That is slowly revealed magic realism worthy of Saroyan, or the blue-collar period of Philip K. Dick. That’s a helping-and-a-half of yarn-spinning in a simple two-minute recording.
What it is not, is Tom T.’s best song. That distinction will go to the always-astonishing ‘How I Got To Memphis,’ which remains my favorite popular music song.
The point of view and sensibility in ‘Memphis’ is distinct from ‘Watermelon Wine,’ with the complacent aloofness of the travelling salesman replaced by the unravelling dignity of the Memphis narrator. In the song’s opening lines, the singer attempts to rationalize his increasingly out-of-control desperation: ‘If you love somebody enough,/You’ll follow wherever they go./That’s how I got to Memphis,/That’s how I got to Memphis.’
He may be speaking of Memphis, the progressive regional medical and educational centre that boasts 1,205,204 residents, or he might be talking about Memphis-the-easy-metaphor. Both are heavily referenced in song and story. The city, at the very tipping point where the Middle West slips into the swampy South, is the famed gateway to the Delta, adopted home to the musical king who built Graceland. Then, in the title of Johnny Dowd’s haunting CD, there is the ‘Wrong Side of Memphis,’ a locale of riverside shootings and nightly death by the muddy waters. You get the feeling, listening to Tom T.’s words, that his character is talking about the Memphis that might as well be named ‘Palookaville’ or ‘Straightjacketopolis.’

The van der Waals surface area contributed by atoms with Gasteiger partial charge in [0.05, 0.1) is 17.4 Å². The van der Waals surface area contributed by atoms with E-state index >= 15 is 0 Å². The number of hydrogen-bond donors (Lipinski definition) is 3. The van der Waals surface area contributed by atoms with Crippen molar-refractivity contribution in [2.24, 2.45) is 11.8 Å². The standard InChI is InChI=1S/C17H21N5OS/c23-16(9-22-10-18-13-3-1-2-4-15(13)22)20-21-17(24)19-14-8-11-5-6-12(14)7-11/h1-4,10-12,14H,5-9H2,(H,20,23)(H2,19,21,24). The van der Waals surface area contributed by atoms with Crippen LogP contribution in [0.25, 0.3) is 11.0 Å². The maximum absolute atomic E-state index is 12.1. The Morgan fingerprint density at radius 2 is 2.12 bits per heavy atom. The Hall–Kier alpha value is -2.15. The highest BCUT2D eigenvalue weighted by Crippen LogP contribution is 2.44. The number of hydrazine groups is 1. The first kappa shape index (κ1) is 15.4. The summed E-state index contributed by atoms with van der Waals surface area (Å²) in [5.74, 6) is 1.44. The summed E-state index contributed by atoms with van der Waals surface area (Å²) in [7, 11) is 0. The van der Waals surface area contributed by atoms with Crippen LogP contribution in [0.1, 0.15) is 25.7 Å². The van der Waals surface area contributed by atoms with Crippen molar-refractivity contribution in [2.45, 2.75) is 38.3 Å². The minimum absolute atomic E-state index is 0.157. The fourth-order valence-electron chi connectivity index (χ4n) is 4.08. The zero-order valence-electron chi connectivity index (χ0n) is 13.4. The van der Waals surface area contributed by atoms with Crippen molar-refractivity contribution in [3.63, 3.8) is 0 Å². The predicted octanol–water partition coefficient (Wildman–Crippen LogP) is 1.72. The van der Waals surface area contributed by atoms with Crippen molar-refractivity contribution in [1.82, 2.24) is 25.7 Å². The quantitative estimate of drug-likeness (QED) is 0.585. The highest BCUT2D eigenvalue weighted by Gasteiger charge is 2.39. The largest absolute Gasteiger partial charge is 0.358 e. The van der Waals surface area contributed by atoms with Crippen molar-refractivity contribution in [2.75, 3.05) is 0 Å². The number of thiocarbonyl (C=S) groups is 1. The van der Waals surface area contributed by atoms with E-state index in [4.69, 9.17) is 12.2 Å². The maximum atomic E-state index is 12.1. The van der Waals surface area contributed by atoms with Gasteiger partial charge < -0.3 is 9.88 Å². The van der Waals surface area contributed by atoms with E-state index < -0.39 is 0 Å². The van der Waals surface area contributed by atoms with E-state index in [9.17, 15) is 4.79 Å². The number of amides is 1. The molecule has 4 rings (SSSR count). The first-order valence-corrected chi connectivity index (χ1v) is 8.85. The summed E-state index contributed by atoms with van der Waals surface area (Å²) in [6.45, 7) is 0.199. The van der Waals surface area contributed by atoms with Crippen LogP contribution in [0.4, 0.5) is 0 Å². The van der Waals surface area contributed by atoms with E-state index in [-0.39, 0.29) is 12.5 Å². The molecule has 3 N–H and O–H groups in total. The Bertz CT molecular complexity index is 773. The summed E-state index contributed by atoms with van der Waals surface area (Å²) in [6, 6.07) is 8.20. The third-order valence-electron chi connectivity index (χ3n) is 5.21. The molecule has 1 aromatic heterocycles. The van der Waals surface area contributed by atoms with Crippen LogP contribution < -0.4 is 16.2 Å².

He’s not seeking confirmation of his theories about how passion can draw you to the very point of madness. He’s there, Jack. Even worse, he is fully aware of where he is, unlike the protagonists of other country ditties, who seek directions to San Antone or Phoenix, Arizona. That’s the poor devil’s current state, in a nutshell. Alone and seeking the lover who abandoned him without a word or a cause, he clings to the memory that ‘She’d get mad and say she was going back to Memphis.’ To conclude his harrowing tale, he repeats exactly eight times, “That’s how I got to Memphis,” after politely thanking the listener for enduring the misery of a broken stranger. And, then, as the listener, you’re left to wonder what exactly this anxious man was babbling about.